“I’m not Catholic. Why should I care about the church’s abuse and cover-up scandals? It doesn’t affect me or my family. We’re not Catholic.” Who knows how many people have thought this over the past few decades? That has been some people’s response to clergy sexual abuse reform. Whatever your religion may be, knowing right from wrong should be in everyone’s rule book.
Here is why non-Catholics should care about sexual abuse in the church
In the most narrow sense, they’re right. Most predator priests prey on Catholic children, presumably because they have access to them and authority over them. But plenty of child-molesting Catholic clergy have also assaulted non-Catholic children. And many have moved on, after being suspended or defrocked or sometimes even criminally convicted, to work at tax-payer-funded jobs in governmental agencies.
Consider these cases.
- Fr. Albert E. Delvecchio of Albany left active duty as a cleric and went on to work for Schenectady County DSS as coordinator of the Independent Living Program, from which he retired in 2001. He was accused of molesting a girl with Bishop Howard Hubbard and Fr. Francis Melfe.
- Fr. James Beine was accused of molesting dozens of kids and later worked at public schools in Missouri and West Virginia. He also tried to get a teaching license in Nevada.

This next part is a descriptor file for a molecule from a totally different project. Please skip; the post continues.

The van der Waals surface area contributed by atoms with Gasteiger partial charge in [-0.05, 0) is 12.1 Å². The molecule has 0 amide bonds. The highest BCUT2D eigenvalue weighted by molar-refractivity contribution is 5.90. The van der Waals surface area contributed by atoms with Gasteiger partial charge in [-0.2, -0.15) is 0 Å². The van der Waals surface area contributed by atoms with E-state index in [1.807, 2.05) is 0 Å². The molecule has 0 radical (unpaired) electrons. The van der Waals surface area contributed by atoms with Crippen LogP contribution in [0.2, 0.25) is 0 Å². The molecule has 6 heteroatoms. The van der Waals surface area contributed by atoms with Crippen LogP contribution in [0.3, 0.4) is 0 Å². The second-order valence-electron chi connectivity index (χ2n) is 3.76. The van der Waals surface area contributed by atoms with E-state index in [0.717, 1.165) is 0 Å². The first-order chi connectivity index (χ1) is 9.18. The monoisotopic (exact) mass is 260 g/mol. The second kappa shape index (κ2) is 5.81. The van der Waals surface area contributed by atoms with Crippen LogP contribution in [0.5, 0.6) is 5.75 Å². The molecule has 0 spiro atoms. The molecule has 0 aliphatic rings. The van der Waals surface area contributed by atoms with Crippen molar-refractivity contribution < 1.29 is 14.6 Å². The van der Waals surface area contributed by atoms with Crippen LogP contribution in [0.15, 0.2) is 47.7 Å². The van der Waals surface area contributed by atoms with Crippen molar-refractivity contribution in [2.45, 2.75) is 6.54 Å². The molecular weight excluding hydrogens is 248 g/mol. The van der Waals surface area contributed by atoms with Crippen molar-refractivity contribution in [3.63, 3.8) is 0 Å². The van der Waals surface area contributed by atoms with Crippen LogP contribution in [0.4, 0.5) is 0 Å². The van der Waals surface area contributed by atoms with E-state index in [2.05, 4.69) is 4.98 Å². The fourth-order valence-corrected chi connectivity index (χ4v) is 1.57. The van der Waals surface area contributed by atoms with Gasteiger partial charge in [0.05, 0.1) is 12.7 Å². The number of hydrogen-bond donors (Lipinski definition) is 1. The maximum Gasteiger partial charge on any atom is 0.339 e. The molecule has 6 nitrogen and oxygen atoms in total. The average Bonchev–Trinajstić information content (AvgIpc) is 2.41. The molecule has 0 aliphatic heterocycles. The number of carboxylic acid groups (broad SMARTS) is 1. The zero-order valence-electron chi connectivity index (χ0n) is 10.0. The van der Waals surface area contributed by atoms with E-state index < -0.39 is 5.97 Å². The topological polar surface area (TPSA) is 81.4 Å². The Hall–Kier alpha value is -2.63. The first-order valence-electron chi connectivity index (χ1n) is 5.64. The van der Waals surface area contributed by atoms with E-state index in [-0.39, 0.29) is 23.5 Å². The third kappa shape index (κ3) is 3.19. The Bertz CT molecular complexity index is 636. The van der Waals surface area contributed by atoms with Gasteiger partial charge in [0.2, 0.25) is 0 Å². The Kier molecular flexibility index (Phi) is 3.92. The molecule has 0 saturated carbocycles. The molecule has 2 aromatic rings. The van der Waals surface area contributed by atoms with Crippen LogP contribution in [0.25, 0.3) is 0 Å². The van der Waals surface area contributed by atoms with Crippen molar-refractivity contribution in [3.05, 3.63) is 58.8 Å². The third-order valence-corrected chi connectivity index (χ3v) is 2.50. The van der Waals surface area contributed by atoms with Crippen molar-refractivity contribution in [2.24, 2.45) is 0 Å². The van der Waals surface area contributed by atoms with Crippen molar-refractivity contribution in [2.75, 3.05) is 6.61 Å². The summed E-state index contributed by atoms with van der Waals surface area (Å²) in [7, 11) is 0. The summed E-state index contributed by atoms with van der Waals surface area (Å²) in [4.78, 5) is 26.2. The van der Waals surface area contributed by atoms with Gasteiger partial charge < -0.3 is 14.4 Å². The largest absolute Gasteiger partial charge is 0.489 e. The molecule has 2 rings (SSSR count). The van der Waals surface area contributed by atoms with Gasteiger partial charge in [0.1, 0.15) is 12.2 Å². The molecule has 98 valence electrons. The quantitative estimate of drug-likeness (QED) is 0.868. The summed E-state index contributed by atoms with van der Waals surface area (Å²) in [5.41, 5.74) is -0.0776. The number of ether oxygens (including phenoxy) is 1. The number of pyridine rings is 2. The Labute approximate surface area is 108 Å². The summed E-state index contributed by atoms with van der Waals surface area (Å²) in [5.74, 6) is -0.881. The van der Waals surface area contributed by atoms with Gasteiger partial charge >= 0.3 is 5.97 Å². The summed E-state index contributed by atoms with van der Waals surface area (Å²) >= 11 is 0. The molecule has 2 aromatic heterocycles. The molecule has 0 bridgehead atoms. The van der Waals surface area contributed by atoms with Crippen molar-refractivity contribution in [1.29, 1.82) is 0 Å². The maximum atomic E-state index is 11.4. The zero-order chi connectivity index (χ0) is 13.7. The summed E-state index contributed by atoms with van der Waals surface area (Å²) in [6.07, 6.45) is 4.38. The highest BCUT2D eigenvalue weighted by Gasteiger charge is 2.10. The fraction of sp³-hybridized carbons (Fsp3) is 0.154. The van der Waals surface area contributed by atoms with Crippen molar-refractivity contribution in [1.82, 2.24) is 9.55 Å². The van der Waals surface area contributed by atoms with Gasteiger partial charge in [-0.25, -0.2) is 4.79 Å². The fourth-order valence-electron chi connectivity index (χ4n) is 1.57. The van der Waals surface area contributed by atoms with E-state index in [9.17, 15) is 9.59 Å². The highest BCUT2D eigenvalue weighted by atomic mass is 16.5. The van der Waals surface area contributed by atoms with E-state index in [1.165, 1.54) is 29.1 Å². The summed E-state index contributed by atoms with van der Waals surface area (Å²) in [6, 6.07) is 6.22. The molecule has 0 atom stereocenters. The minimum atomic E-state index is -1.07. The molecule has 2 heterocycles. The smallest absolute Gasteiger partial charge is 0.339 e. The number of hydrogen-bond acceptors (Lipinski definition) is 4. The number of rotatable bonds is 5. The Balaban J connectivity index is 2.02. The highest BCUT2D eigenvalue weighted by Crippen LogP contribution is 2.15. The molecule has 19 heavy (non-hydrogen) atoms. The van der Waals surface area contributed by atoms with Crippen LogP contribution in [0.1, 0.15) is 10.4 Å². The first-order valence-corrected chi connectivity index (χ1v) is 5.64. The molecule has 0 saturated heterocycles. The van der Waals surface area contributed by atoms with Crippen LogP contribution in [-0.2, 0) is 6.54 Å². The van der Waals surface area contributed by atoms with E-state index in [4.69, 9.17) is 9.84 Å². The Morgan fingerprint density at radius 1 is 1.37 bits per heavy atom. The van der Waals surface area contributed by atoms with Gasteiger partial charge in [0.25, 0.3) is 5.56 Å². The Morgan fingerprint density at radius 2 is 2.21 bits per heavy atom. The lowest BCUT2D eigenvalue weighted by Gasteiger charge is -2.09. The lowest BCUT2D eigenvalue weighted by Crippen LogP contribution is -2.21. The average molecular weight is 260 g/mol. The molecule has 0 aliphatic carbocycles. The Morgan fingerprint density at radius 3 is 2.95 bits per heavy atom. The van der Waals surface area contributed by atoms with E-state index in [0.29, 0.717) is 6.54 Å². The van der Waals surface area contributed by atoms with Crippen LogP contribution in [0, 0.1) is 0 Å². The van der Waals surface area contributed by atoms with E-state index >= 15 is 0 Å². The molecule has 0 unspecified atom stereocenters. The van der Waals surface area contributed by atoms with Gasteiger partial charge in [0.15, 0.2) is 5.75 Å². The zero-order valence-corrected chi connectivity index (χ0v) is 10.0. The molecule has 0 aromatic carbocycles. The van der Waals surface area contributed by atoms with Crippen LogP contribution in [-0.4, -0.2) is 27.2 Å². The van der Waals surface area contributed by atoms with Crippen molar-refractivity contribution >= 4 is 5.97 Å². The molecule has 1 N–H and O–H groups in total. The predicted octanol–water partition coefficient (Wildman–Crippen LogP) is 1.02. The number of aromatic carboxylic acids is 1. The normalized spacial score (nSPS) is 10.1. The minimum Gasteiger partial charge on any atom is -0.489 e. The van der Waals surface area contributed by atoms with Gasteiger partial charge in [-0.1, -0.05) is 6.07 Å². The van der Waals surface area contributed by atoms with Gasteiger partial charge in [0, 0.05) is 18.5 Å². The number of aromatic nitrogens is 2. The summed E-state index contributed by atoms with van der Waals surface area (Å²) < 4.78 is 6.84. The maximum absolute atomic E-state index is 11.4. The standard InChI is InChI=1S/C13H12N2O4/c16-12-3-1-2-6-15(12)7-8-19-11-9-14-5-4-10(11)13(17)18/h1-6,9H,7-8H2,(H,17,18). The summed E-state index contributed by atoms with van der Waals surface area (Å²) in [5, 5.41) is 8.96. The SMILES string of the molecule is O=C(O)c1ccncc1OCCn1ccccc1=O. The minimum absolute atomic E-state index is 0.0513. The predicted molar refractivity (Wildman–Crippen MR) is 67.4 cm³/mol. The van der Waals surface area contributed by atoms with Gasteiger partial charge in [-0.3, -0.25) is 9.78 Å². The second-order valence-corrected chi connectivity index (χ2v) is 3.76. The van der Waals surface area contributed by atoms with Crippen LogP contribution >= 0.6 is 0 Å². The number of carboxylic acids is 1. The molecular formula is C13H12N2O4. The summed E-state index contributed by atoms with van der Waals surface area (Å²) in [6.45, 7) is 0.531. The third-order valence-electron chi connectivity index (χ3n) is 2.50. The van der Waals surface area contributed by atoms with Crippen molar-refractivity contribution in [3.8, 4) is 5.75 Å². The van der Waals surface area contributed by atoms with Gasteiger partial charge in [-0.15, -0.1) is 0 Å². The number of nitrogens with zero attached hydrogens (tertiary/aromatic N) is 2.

- Fr. Patrick G. O’Donnell of Washington State reportedly abused at least 65 boys but later went on to get a psychology degree with funding from his church supervisors. Fr. O’Donnell worked as a psychologist for teenagers until his license was permanently removed. He admitted guilt in a civil suit, and as of 2019, he was living in Mt. Vernon, Washington.
- Fr. Michael E. Brewer of Kansas City, Missouri, was included on that diocese’s ‘credibly accused’ list in 2019 with multiple substantiated allegations that were permanently removed from ministry. He later became an attorney and was involved with a foundation in Colorado with a mission to serve disadvantaged youth and their families.
- Brother John J. Woulfe of St. Louis also worked in Texas and left the ministry to work in public schools in Illinois. In 2020, his religious order, the Marianists, put him on its list of clergy “found to have sexually abused a minor.”
- Fr. Daniel M. Azzarone Jr. of Rhode Island pled “no contest” to two counts of first-degree criminal sexual assault and then later sued. He went on to work at a Providence-based non-profit agency called Open Doors.
- Brother Frank Paduch of the Augustinians allegedly molested five children in the 1980s. In 2005, he began working for the City of Berwyn in suburban Chicago. He also worked in Texas, where Bishop Curtis J. Guillory of Beaumont – disclosed that Fr. Paduch was defrocked because of credible child sex abuse allegations.
- Fr. Walter Dalton Salisbury of Texas also worked in Washington DC, and Mobile, AL. He was convicted twice on child sex charges but kept in ministry. Years later, Fr. Salisbury relocated to his native Bar Harbor, Maine, where he spent many years on the town’s housing authority board.
Horowitz Law is a law firm representing victims and survivors of sexual abuse by religious authority figures or other clergy. If you need a lawyer because you were sexually abused by a member of a religious organization, contact us today at 844-291-9022 or [email protected] to discuss your options today. Our lawyers have decades of experience representing survivors of clergy sexual abuse nationwide. We can help.